CIOs should hope for the best but prepare for the worst when transferring personal information across the Atlantic. That’s the advice of experts watching the European Commission conduct its second annual review of the Privacy Shield data-sharing agreement.
Privacy Shield allows businesses to export the personal information of their customers or employees to the U.S. while still complying with the EU’s strict privacy laws, and replaced the Safe Harbor Agreement, which was invalidated by the EU’s top court in October 2015.
The Commission made 10 recommendations for improvement in its first review last October, and if it is unhappy with the response of the U.S. administration to these, it could theoretically suspend or cancel the agreement.
“That would be the worst-case scenario. There would be a lot of uncertainty regarding data transfers around the world,” said Thomas Boué, director general of policy, EMEA, at BSA The Software Alliance. BSA’s members include Adobe, Apple, Microsoft, Oracle, Salesforce and Workday, all of which rely on the processing of personal data for part of their business.
That scenario is something Aaron Tantleff, a partner at law firm Foley & Lardner, is telling his clients to prepare for. “I’m advising everyone that’s relying on Privacy Shield to make alternate arrangements, to have a backup plan — not because I suspect Privacy Shield is going to be suspended in the next 30 days but because Privacy Shield will be, in the future, modified or suspended at some point.”
The backup plan Tantleff has in mind is to adopt another legal basis for data transfers, such as binding corporate rules (BCRs) or model clauses. BCRs govern intra-company transfers, and so are ideal for businesses transferring data to or from subsidiaries for payroll processing or for other HR matters. Model clauses are standard contract terms covering personal data transfers that already have the approval of EU authorities. Some enterprises may already have these in place, or at least have studied them during the interregnum between Safe Harbor and Privacy Shield.
The U.S. has made progress on some of the recommendations contained in the first review, including the confirmation of a new chairman and additional members of the Privacy and Civil Liberties Oversight Board (PCLOB), which ensures that the U.S. executive branch weighs privacy and civil liberties concerns when developing new anti-terrorism legislation.
The Senate has still not confirmed the appointment of an independent ombudsperson to respond to questions about access by U.S. law enforcement officers to the personal information of Europeans, although an acting ombudsperson, Manisha Singh, was designated in September. Boué is unconcerned by the lack of confirmation: as he notes, the ombudsperson is backed up by a team of 200 or so staff dealing with cases, and they will continue to do that, confirmation or no confirmation.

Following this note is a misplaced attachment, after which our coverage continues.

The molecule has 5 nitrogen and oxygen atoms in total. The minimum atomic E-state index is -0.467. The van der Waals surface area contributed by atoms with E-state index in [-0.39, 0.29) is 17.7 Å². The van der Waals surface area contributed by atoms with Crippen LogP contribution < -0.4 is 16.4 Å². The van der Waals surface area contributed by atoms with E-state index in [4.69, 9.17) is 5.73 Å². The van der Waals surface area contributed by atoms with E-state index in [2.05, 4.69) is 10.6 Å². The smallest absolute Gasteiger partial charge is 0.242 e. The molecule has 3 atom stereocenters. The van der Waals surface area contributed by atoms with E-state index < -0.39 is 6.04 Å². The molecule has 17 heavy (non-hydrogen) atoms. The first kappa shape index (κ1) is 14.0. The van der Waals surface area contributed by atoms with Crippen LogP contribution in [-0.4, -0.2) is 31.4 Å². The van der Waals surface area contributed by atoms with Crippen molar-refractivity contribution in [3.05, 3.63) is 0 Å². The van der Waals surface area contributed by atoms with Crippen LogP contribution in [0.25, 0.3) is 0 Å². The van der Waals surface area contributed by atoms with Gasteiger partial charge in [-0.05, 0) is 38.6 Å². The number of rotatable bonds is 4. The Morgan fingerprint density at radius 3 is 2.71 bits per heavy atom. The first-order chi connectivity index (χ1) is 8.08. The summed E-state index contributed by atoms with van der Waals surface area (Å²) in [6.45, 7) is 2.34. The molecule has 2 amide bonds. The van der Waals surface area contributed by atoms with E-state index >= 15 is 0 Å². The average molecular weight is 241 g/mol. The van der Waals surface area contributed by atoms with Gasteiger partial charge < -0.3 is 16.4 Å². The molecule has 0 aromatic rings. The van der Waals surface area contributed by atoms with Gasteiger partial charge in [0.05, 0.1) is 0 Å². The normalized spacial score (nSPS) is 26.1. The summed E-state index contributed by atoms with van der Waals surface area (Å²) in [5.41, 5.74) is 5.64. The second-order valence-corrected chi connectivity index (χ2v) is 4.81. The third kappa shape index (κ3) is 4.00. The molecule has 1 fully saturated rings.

Another area may prove trickier to resolve: possible conflicts between EU and U.S. legislation, notably the Cloud Act. This extends U.S. jurisdiction to personal information stored outside the U.S. — potentially the very same personal information that the EU’s recent General Data Protection Regulation (GDPR) is designed to protect. The fear is that, if a business hosting such data receives a request from U.S. law enforcers to turn it over, it could be damned if it does (by the GDPR), and damned if it doesn’t (by the Cloud Act).
According to Tantleff, “A number of clients are sitting there biting their nails. They don’t believe they’re compatible with one another.”
The Commission may be looking for clarity on this point, and also raising concerns that the Foreign Intelligence Surveillance Act, renewed since the last Privacy Shield review, erodes EU citizens’ fundamental privacy rights by allowing U.S. surveillance of their communications.
As for the other outstanding issues highlighted in the last review, the Commission is pragmatic. Despite a call from the European Parliament to suspend Privacy Shield if the U.S. did not address them all, it knows that EU businesses rely on the transatlantic flow of data as much as their counterparts in the U.S. do, and is likely to delay action or seek compromise rather than risk disrupting a trade relationship worth around $1.1 trillion.
But it is principles, not pragmatism, that reign at another EU body, the Court of Justice. This is the court that so suddenly and unexpectedly put an end to Safe Harbor in 2015, on the grounds that the protections it provided were inadequate under EU privacy law. It has also been asked to rule on the adequacy of Privacy Shield, although its judgment will come much later than the Commission’s, probably some time next year.
Once again, enterprises can hope for the best — but they should also prepare for the worst.
And it could get a lot worse, as the Court of Justice is also deliberating another case, challenging the use of model contract clauses to protect transatlantic data transfers. This was brought by Max Schrems, the same plaintiff who triggered the ruling overturning Safe Harbor.
Boué encouraged enterprises to prepare by ensuring that they have the most appropriate data transfer mechanisms in place for their purposes. Many companies are already counting on a combination of Privacy Shield, BCRs, model clauses and customer consent to cover all bases.
“We live in this period of uncertainty about data transfers. Let’s hope all goes well but if it doesn’t, they should have a plan in place to shift and switch,” he said.
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